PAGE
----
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Xerox process marks 75 years

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By USA Today
Saturday, Oct. 26, 2013, 9:00 p.m.
 

The building is still standing on 37th Street in Astoria, Queens — home today to a pizza place and car service business.

It was in a small second-story apartment there 75 years ago that Chester Carlson, who had a regular day job and was attending law school while he moonlighted as an inventor, changed the world.

Before Oct. 22, 1938, making a copy of a document was laborious, clunky and time-consuming. It involved anything from retyping or rewriting it to using carbon paper to photography-like systems that were expensive and involved big, cumbersome equipment.

Today, making a copy involves pushing a green button on a photocopier.

The step between the two came in that Astoria apartment. There, making that first photocopy worked like this: Carlson and his lab assistant, Otto Kornei, took a sulfur-coated zinc plate and a glass microscope slide with “10-22-38 Astoria” written on it in ink. They made the room as dark as possible, and Kornei vigorously rubbed a handkerchief on the zinc plate to build up an electrostatic charge. The glass slide went atop the plate, and the two shone a bright light on it for a few seconds. They removed the slide and sprinkled dust-like lycopodium powder onto the zinc plate. They blew off the loose powder, and what remained spelled out “10-22-38 Astoria.”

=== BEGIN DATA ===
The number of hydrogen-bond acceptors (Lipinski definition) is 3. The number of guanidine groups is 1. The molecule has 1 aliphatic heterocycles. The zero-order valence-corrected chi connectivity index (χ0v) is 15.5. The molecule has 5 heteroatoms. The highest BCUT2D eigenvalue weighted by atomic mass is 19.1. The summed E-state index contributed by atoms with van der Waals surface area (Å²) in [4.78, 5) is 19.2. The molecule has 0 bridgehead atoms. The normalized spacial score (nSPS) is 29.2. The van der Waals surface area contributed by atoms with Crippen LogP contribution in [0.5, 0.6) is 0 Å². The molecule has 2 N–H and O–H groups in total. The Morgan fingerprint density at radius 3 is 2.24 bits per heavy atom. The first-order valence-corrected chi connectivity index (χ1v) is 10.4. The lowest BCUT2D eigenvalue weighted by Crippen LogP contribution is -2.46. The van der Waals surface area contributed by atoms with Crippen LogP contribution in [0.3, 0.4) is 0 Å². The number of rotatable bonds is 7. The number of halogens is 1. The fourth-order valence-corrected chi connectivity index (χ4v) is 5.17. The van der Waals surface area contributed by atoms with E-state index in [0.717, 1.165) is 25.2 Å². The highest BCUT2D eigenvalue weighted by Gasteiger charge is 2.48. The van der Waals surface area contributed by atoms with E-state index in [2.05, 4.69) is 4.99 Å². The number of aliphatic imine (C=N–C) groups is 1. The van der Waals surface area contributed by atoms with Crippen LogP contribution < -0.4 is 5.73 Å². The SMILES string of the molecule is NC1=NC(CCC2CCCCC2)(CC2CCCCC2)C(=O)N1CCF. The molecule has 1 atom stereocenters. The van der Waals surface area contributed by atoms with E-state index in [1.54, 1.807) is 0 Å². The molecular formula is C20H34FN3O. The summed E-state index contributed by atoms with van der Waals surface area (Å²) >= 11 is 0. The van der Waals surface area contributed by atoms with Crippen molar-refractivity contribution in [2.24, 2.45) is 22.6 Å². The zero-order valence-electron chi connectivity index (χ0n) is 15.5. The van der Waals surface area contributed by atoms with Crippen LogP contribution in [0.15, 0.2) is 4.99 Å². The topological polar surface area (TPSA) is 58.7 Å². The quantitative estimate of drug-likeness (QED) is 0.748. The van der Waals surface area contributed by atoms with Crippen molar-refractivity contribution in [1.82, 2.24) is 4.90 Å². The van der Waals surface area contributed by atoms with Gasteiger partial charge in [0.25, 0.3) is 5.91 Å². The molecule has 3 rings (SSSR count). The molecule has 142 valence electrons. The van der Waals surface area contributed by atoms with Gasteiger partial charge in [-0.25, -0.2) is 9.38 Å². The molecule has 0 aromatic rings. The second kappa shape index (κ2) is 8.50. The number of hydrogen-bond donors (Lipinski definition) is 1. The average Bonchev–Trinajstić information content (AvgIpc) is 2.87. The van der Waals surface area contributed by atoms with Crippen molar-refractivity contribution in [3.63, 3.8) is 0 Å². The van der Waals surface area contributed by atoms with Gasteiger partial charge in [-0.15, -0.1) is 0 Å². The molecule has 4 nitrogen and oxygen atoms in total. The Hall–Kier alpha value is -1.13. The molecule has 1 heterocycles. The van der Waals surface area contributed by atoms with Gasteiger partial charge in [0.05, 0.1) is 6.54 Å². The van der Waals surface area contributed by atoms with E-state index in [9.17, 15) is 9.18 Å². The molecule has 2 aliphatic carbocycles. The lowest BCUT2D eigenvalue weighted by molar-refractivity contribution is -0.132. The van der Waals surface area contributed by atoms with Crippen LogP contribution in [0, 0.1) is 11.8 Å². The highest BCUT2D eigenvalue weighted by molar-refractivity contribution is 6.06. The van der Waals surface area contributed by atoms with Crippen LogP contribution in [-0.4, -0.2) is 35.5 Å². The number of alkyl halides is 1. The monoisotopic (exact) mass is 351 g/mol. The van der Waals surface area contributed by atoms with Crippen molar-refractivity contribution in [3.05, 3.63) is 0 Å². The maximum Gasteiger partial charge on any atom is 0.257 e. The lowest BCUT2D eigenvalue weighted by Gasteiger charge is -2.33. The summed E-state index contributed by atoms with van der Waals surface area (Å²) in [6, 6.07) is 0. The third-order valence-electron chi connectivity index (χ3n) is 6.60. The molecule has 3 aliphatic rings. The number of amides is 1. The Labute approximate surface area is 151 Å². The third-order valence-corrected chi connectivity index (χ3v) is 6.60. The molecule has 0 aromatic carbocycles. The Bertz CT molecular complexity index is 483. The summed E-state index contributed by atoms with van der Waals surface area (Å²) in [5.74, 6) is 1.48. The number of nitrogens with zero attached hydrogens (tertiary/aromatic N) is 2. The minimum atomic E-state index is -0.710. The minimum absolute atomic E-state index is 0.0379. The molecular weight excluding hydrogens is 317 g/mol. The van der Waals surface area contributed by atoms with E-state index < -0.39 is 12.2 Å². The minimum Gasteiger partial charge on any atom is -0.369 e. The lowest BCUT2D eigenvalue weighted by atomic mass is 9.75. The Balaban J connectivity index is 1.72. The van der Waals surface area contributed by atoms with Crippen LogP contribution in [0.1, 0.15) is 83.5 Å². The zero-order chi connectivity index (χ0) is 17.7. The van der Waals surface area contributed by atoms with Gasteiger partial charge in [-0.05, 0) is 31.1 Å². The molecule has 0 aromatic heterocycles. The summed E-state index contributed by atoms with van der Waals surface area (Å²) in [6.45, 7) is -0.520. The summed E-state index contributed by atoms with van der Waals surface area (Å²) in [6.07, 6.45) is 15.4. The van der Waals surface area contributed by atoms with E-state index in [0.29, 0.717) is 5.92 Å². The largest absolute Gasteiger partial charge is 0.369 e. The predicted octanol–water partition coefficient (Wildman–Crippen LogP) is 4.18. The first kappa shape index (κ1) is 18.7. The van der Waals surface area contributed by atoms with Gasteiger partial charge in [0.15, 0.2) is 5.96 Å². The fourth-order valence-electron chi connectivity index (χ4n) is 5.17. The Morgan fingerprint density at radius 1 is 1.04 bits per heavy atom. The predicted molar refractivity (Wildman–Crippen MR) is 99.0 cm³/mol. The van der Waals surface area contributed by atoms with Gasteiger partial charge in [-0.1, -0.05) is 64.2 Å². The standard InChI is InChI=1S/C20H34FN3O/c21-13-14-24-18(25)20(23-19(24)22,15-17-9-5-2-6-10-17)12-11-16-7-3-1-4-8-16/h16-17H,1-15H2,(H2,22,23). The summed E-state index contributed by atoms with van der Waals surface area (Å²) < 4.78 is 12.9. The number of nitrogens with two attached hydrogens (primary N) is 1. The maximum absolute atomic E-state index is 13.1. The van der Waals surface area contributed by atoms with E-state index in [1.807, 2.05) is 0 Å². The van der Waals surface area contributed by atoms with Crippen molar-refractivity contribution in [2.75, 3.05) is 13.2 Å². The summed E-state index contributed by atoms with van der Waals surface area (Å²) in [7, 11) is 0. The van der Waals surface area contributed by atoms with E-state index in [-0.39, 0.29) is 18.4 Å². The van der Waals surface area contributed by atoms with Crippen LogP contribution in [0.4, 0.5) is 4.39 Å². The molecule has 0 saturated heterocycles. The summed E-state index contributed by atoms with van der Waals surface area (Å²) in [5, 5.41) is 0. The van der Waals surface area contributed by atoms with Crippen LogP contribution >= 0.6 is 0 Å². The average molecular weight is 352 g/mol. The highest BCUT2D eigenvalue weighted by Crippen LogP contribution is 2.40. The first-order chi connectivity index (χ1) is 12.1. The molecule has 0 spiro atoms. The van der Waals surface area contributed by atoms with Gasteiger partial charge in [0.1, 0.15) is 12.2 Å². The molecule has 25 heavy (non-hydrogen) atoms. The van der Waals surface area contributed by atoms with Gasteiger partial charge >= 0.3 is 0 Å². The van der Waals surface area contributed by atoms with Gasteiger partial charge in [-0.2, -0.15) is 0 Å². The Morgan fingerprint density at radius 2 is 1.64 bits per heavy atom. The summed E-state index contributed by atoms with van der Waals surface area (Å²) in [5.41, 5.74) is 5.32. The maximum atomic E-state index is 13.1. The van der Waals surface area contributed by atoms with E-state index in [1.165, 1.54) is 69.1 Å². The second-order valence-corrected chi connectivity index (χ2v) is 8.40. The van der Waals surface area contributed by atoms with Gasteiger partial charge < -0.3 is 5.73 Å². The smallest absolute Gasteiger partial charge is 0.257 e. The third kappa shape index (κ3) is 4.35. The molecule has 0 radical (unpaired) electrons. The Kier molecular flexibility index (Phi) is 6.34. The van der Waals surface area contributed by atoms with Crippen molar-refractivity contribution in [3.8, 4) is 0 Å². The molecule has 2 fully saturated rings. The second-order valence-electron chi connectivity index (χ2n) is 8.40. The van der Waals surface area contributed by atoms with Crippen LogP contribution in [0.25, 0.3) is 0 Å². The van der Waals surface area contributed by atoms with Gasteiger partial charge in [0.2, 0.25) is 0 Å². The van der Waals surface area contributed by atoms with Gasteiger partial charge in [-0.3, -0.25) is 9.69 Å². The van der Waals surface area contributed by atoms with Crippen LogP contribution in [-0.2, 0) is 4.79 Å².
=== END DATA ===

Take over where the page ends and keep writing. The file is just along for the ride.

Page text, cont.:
Carlson later said they repeated the experiment several times “to convince ourselves that it was true, then we made some permanent copies by transferring the powder images to wax paper and heating the sheets to melt the wax. Then we went out to lunch and to celebrate.”

“I know that he always was surprised by the success — he never dreamed it would be as big as it was,” said Hal Bogdonoff, who worked for two years in the 1950s as Carlson's lab manager in Haloid-provided space on Hollenbeck Street in Rochester's 14621 neighborhood. “He said that he was looking for a process to enable people to do copying easier than he'd suffered with when he was the patent attorney and had to hand-copy materials at the library. I don't think he ever visualized the mechanical embodiment and the success it would ultimately reach,” said Bogdonoff, of West Palm Beach, Fla.

Carlson's work grew out of research in the niche field of photoconductivity.

“There was no prior art for him to work off of,” said Ray Brewer, company archivist for Xerox Corp., the company that Carlson essentially built with his discovery of electrophotography or, as some call it, “xerography,” from the Greek words for “dry writing.” Xerox — then known as Haloid, and based in Rochester — in 1947 acquired the rights to develop a xerographic machine.

The path between that Astoria apartment and success was a long one. Between 1939 and 1944, he pitched the technology to more than 20 companies and received more than 20 variations on “not interested.”

For the 75th anniversary, Xerox is planning a multimedia program that it will roll out over the course of the year “to generate excitement and pride and to reinforce our company purpose with our employees around the globe,” Heiser said. “I want our people in Grenoble (France) or Chile to see a little bit of Chester in what they do.”

 

 
 


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